Since the gravity measurements taken by GOCE reflect density variations in the Earth's interior, the resulting data will lead to new insights into processes occurring in the lithosphere and upper mantle – down to a depth of about 200 km.
This detailed mapping along with seismic data is expected to shed new light on the processes causing earthquakes and volcanic activity and potentially lead to an improvement in the prediction of such events.
GOCE will also further our knowledge of land uplift due to post-glacial rebound. This process describes how Earth's crust is rising a few centimetres in Scandinavia and Canada as it has been relieved of the weight of thick ice sheets since the last Ice Age – when the heavy load caused the crust to depress. As a result, there is global redistribution of water in the oceans.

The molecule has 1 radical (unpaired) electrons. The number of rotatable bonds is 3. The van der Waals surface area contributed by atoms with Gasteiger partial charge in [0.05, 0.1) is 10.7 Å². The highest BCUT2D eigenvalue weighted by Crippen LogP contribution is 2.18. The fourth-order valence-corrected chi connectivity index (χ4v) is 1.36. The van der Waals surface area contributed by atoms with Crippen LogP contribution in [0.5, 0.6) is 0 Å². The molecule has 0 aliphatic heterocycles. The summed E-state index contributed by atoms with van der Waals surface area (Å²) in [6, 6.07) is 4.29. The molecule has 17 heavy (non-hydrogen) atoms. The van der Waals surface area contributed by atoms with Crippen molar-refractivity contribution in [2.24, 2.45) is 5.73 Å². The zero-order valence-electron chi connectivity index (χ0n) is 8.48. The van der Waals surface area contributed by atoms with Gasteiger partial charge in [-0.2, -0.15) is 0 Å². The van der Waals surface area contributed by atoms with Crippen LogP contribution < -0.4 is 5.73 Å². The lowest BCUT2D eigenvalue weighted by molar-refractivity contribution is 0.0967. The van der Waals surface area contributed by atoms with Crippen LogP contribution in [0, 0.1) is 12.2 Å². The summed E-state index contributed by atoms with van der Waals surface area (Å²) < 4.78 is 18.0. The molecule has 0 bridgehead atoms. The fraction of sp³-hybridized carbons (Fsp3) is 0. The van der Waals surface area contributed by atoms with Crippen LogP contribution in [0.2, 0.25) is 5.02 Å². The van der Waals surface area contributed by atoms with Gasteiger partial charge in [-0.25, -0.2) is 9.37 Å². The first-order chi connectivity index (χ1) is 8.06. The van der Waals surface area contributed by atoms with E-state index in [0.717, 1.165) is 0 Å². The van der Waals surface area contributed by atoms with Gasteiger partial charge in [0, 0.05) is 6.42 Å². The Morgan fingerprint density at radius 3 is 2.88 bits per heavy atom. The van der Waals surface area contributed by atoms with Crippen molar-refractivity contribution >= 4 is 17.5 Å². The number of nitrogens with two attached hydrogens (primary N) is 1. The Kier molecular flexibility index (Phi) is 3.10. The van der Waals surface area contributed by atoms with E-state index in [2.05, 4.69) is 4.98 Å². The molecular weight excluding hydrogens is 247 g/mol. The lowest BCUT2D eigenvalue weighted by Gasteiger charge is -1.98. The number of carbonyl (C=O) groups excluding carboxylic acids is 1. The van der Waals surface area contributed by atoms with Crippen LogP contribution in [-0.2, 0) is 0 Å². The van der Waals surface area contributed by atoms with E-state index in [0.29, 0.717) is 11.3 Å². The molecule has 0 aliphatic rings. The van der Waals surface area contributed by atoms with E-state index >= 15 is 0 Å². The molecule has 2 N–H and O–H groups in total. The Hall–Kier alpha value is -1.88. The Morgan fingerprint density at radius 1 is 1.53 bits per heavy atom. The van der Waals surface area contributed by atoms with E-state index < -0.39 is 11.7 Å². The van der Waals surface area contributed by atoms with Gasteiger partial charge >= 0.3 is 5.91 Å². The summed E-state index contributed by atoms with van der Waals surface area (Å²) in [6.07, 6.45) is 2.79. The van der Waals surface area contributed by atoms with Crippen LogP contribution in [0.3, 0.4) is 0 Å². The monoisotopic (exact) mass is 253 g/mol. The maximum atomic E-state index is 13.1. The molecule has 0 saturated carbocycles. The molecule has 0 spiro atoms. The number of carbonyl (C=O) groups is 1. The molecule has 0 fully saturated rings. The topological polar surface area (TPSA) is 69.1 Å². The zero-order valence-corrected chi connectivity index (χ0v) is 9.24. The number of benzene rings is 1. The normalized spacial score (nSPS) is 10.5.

Hence, a better understanding of these processes will help in assessing the potential dangers of current sea-level change.
Last update: 16 September 2010